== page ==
PROBING the role of Sanatan Sanstha in the February 2015 murder of Communist Party of India leader Govind Pansare, the Special Investigation Team (SIT) of the Maharashtra Police last week seized, from the organisation’s premises in Panvel, Navi Mumbai, invoices of transactions of a stockpile of drugs meant for the treatment of a range of mental ailments including schizophrenia, sleep disorders, depression and anxiety.
Sources say this could become the first crucial evidence against the group, which has its headquarters in Goa, of its alleged involvement in “mass hypnosis”. A PIL in 2011 filed in Bombay High Court by some former members alleged that Sanatan Sanstha has been indulging in hypnosis to forcefully influence members.
Most of the invoices found were of drugs from a stock dated April 2016 and August 2016 and include that of over 14,000 tablets.
Samples of drugs seized include Amisulpride for schizophrenia; Clonazepa, commonly red-flagged as an addiction if taken without prescription; and several dosages of a variety of anxiolytics or anxiety reducers. The inventory also includes performance enhancers; drugs to alter sleep patterns, alleviate heavy depression and Bipolar Disorder.
Sanatan Sanstha, headed by hypnotherapist Jayant Balaji Athavale, is now under scrutiny in connection with the Pansare murder and the 2013 murder of rationalist Narendra Dabholkar as well.
On February 16 last year, Pansare and his wife Uma were returning from there morning walk in Kolhapur when two men on a motorcycle shot five times at them at close range outside their house. Pansare succumbed to his injuries five days later, his wife had head injuries. The attack was similar to the one in which activist and rationalist Narendra Dabholkar was killed in Pune 18 months earlier.
Last week, the CBI, in its chargesheet in the Dabholkar case, named surgeon Virendra Tawde, a member of Hindu Janajagruti Samiti (HJS), which is an offshoot of Sanatan Sanstha, as a key conspirator. Tawde, arrested in the Dabholkar case by CBI, is currently in the custody of SIT probing the Pansare murder.
Earlier this year, Maharashtra Chief Minister Devendra Fadnavis had said he would would not hesitate to act against the Sanstha if any evidence was found against the organisation.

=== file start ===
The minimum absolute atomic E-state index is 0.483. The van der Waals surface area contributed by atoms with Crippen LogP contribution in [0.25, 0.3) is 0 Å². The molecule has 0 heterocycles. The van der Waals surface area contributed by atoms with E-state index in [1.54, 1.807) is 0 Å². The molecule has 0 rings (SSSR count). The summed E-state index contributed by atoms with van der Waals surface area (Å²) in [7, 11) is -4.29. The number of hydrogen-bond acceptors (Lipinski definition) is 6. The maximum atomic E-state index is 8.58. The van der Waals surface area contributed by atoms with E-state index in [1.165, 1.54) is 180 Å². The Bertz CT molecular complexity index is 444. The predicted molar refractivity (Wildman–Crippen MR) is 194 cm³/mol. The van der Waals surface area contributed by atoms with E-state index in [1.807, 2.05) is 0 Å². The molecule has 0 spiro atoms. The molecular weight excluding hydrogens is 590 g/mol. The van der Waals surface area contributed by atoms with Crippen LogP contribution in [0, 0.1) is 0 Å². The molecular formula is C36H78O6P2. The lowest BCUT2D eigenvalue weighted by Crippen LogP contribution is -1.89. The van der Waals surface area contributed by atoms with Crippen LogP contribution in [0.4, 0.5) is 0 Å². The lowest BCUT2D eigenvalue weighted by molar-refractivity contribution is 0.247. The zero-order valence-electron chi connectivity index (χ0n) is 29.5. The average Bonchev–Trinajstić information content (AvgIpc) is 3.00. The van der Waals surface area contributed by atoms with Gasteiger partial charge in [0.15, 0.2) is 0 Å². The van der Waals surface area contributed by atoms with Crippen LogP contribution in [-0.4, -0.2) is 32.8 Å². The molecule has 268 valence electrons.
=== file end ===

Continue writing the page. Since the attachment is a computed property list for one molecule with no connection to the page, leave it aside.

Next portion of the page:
The demand to ban the Sanstha had gained momentum since one of its activists, Sameer Gaikwad, was arrested in connection with Pansare’s murder.
On September 8, the SIT first told the Mumbai High Court about the drug invoice seizure and cited a book, “Clinical Hypnosis,” written by Athavale and his wife Dr K J Athavale. The book lists tips on hypnosis: “If any spy is told of a certain information in a hypnotic trance and instructed that he will not remember the information until a specific code word is said to him, he cannot remember the information as suggested.” Or, “if the enemy gets hold of the spy, the message is not disclosed because the spy is unable to give any information even if he is tortured to death because the conscious mind is not aware of it.”
When contacted, Abhay Vartak, spokesman for the Sanstha, said: “This is pure defamation. We have a medical room which we give out to doctors to treat patients in our premises…We have proper records. We personally feel this is targeted and if this is how Hindu outfits are treated even with a Hindu majority government, then it’s sad.”
The SIT has questioned a Goa-based psychiatrist and a Mumbai-based distributor and has been able to piece together transactions of the last five years.
Bulk orders for these drugs were placed every month by the Goa-based psychiatrist who is a member of Sanathan Sanstha. The address was always signed as “Sanatan Ashram, Ramnathi, Bandivade, Goa 403401.”
The orders — all received via emails — were packed off to two destinations, Goa and Mumbai, after three representatives from Sanathan Ashram would personally pick it up from the distributor’s warehouse. Officials say the Goa psychiatrist who called for the drugs never visited the Panvel Ashram even as stocks reached every month.
According to experts, rules for these drugs clearly mention that the prescription has to be after a diagnosis where the doctor should have access to the patient. The probe has called for invoices from the distributor, who has been supplying the drugs to the address for over a decade.
ENS adds from Pune: The SIT today questioned two women members of Sanatan Sanstha in connection with the seizure of drugs, confirmed Pradeep Deshpande, Superintendent of Police of Kolhapur. Police also questioned the wife of another Sanatan member Vinay Pawar, a suspect who has been missing since the 2009 Goa blast. The SIT has told the court that an eyewitness identified Pawar as loitering around the crime scene before Pansare and his wife were shot at.